Treatment of pulmonary thromboembolism in patients with systemic blood pressure stability and right ventricular dysfunction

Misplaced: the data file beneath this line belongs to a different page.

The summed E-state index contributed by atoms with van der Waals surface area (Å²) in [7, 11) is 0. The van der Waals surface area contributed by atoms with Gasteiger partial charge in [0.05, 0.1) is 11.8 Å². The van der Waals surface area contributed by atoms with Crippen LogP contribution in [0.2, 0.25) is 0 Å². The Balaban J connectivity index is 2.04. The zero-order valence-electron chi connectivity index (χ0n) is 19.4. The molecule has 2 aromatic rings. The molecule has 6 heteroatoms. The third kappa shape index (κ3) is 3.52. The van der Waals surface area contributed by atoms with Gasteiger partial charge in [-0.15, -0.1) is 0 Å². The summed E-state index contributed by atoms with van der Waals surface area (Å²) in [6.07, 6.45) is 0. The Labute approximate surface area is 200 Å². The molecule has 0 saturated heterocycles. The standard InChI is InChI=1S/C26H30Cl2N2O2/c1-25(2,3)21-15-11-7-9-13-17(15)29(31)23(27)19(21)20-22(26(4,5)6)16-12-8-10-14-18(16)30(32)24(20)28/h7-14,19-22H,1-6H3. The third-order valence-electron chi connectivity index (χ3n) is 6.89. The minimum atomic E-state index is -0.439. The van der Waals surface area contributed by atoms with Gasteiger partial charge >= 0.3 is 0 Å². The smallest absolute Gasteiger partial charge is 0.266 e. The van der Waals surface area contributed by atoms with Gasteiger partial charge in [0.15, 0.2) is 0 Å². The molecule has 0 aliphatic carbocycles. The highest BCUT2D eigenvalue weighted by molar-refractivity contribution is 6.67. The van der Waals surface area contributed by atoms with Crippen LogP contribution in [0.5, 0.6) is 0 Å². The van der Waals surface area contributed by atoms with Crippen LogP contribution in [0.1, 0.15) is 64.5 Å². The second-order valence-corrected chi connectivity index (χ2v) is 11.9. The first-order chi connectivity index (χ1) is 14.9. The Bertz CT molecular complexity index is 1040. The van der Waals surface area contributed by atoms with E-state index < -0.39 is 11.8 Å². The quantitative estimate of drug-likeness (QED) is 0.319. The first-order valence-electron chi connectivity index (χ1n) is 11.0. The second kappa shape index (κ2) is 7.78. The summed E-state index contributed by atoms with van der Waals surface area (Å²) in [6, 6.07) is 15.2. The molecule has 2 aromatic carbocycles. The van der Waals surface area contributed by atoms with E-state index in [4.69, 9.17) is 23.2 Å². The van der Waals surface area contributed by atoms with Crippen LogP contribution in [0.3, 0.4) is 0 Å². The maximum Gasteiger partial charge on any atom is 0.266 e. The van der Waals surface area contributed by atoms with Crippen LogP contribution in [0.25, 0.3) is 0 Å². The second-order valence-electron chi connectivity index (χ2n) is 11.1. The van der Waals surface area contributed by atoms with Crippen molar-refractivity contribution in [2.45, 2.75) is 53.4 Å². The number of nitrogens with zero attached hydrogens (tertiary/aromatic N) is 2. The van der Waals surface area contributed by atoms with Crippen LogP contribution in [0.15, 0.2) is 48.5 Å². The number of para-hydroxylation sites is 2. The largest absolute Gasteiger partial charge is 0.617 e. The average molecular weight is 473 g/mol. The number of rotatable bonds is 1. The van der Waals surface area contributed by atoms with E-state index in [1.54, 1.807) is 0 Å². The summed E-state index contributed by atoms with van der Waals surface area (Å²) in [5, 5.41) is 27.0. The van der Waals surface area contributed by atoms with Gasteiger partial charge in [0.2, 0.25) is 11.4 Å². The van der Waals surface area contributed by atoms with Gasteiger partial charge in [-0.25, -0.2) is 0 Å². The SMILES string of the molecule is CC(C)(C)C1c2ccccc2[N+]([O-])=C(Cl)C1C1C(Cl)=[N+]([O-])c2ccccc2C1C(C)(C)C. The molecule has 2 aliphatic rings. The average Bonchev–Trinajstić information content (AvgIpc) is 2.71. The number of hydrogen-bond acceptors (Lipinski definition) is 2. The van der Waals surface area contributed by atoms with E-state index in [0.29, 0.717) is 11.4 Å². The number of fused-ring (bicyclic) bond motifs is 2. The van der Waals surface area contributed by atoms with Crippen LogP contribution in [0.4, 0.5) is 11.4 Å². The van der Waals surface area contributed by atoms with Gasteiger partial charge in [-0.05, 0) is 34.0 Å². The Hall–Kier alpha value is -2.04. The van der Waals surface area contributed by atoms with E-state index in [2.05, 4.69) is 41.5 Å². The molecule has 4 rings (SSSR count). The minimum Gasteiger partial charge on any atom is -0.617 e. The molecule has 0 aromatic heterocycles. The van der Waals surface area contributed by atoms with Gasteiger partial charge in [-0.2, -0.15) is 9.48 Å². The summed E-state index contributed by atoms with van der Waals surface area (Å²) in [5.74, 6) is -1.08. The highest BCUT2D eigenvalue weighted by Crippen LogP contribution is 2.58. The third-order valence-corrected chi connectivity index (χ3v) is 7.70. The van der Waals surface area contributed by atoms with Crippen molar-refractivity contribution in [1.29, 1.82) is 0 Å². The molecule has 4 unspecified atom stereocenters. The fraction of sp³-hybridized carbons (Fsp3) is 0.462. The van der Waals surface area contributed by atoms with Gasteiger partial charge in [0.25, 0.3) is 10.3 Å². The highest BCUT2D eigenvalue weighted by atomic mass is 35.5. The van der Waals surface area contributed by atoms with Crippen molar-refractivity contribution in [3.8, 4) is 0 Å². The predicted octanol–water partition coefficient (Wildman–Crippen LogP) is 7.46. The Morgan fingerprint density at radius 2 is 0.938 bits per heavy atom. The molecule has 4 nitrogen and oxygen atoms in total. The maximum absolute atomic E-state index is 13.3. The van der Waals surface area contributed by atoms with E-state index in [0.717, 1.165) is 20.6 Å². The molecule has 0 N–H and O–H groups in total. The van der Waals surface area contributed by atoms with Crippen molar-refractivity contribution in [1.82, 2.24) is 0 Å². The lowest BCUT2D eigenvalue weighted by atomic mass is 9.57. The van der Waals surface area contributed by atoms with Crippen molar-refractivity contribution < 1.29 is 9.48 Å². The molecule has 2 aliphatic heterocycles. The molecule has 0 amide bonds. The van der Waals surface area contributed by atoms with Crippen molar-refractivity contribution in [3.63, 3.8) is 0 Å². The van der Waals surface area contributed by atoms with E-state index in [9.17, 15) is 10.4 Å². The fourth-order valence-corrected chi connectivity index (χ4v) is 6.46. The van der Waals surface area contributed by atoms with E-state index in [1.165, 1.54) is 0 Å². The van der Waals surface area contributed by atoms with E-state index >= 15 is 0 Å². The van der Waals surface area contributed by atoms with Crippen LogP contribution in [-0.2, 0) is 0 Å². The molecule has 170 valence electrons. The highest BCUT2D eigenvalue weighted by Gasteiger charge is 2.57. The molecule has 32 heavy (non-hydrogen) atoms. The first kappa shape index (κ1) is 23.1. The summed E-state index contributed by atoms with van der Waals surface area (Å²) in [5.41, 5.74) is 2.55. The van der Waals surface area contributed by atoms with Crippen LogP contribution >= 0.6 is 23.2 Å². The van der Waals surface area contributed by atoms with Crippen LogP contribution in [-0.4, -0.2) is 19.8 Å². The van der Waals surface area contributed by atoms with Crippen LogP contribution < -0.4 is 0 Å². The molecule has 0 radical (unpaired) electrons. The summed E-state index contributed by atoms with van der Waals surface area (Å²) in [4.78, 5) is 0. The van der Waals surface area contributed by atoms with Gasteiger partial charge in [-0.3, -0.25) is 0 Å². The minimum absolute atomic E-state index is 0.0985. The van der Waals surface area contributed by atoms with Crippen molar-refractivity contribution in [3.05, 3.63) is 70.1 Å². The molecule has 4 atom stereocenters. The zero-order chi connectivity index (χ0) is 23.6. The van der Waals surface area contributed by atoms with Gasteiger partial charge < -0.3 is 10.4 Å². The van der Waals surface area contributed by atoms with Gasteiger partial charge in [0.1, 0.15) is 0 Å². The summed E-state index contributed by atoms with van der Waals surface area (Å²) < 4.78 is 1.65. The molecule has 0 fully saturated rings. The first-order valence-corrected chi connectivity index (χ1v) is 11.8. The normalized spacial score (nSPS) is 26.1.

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Pulmonary thromboembolism (PTE) ranges from incidental, clinically unimportant thromboembolism to massive embolism with sudden death. Its treatment is well established in two groups of patients: heparin for those with normal systemic blood pressure without right ventricular dysfunction (RVD) and thrombolysis for those with RVD and circulatory shock. In an intermediate group of patients with systemic blood pressure stability combined with RVD, which is usually associated with worse outcome, the treatment is controversial. There are authors who strongly suggest thrombolysis while others contraindicate this procedure and recommend anticoagulation with heparin. This is a narrative review that includes clinical trials comparing thrombolysis and heparin for the treatment of PTE patients with systemic blood pressure stability and RVD published since 1973. The results show that there are only four trials on this subject with less than 500 patients. Many PTE patients with systemic blood pressure stability and RVD might benefit from thrombolysis but, on the other hand, the risk for hemorrhagic events may be increased. Large randomized clinical trials are required to clarify this. © 2008 Bentham Science Publishers Ltd.